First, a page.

If you've ever written a program you've probably heard that "premature optimization is the root of all evil." Well, that doesn't mean you should ignore performance considerations entirely. As Ezra Zygmuntowicz says, "Postmature optimization is the root of all hosting bills." If cutting corners means you can get your code written faster, then by all means throw performance to the wind and write code at warp speed. But why incur a performance penalty when you get nothing for it? It's like putting snow chains on your tires in the summer.
But all is not joyful in Symbolville. As I said above, every symbol is a memory leak. Usually that's not a huge problem, but what happens when you lose control of creation of symbols? Consider how Rails manages request parameters. Request parameters are made available in the params hash, and you can access them using the param's name in the form of a symbol as the key. Take a look at a completely contrived example:
This is a pretty awesome way to get to the request parameters, but there's a problem. Think about what happens if your app gets a series of requests to the following URIs:
/books?title=Nine+Princes+in+Amber /books?author=Roger+Zelazny /books?genre=fantasy /books?series=The+Chronicles+of+Amber /books?this=1&is=2&a=3&surprise=4&attack=5
Things get off to a good start but quickly go awry. After those five requests, you'll have added nine symbols to the symbol table: :title, :author, :genre, :series, :this, :is, :a, :surprise, :attack. Every query param gets converted to a symbol! Hello, DOS attack! Any old dork can generate random URLs and use up your memory a few bytes at a time. This is what we call eventual certain doom.
Clearly, it's a bad idea to generate a symbol for every param name in every URL when you can't control what names you'll have to deal with. This is why we have HashWithIndifferentAccess. In most ways this object acts like a normal hash, but it doesn't distinguish between symbols and strings as keys, and stores keys internally as strings. Rails can store all the request params using string keys (that can be garbage collected after the request completes), but your controller gets to access them using symbols. You get the appearance of the efficiency of using symbols, with all of the overhead of both symbol interning and string comparisons at the same time! But on the other hand, you don't have to worry about a deluge of random query params using up all your memory.
HashWithIndifferentAccess is the sort of solution that drives me slightly insane. While I can understand the reasoning behind it and I haven't come up with a better solution that retains compatibility and usability as well, there's something about it that just smells wrong. It's the worst of both worlds, but probably the best way to go. Someday symbols will get garbage collected, then we'll all be happy we've been using symbols as keys all along. (Evan Phoenix says Rubinius will support some sort of reclamation of symbols sooner or later, so "someday" will probably arrive before the end of the year.)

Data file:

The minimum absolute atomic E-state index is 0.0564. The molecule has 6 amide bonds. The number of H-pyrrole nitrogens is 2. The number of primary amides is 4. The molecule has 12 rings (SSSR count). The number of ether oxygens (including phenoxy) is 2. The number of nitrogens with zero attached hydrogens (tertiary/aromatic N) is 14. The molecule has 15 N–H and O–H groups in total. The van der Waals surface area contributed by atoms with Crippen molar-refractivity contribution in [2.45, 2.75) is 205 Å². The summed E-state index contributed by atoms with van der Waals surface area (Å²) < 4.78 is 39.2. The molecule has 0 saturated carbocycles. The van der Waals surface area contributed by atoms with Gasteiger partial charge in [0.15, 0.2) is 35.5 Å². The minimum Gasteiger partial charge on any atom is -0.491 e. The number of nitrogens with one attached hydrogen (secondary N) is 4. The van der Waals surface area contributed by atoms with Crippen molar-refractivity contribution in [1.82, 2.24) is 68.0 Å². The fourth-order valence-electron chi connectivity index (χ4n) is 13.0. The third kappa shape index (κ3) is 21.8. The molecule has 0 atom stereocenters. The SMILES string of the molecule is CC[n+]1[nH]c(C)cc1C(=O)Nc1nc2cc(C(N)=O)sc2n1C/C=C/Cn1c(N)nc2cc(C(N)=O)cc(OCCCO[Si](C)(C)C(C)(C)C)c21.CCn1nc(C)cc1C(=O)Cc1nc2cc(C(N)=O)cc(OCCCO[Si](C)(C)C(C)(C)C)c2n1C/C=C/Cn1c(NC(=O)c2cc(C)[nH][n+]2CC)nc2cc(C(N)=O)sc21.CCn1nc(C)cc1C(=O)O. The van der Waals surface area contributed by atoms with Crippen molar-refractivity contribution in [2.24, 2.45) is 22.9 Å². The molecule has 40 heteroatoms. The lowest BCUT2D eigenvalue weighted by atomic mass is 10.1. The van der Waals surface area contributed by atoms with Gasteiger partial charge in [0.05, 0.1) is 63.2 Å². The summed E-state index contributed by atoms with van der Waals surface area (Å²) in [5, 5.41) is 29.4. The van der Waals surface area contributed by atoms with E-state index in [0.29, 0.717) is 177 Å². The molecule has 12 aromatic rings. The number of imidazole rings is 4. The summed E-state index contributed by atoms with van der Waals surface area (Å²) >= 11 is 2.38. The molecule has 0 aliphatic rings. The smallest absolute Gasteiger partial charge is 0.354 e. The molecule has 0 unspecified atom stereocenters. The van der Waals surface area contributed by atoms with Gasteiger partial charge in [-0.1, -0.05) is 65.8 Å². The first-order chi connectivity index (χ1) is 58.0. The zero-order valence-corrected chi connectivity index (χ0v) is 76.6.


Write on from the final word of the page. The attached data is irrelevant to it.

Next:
ActiveRecord associations are created using macro-style class methods that specify the name of the association. For example:
class Post < ActiveRecord::Base belongs_to :user has_many :comments end
Comparing this example to the migration example I used above, you might think I'd say symbols were the wrong choice here. After all, the names :user and :comments get transformed into class names User and Comment. That's the sort of thing you should use a string for, right? But in this case, I think symbols are a fine choice. That's because those names are also used to name association methods. The association macros define #user and #comments methods (and several others). Those names are in the world of source code instead of domain data, and that's a good use of symbols. Also, the symbols will be allocated anyway when the methods are defined, so there's no extraneous use of symbols. It's the right concept with no extra cost, so no worries.
Doing the right thing
When thinking about using a symbol or a string, I consider two things.
Conceptually, if it's a name for something in code, it should be a symbol. If it's domain data, it should be a string. If it's both, it's probably better to go with a symbol.
For efficiency, it's a matter of cost versus payoff. If a name is only going to be used once, a string will be more efficient. If it's going to be used many times, then the overhead of creating a symbol will be paid back in reuse of a single symbol instead of multiple strings and doing integer comparisons instead of string comparisons.
Sometimes, it's really easy to see whether you should use a symbol or a string. Other times, it's not so simple. Rules of thumb are great, but there's that gray area where names are used as both code names and domain data. That's when you start earning your keep as a programmer.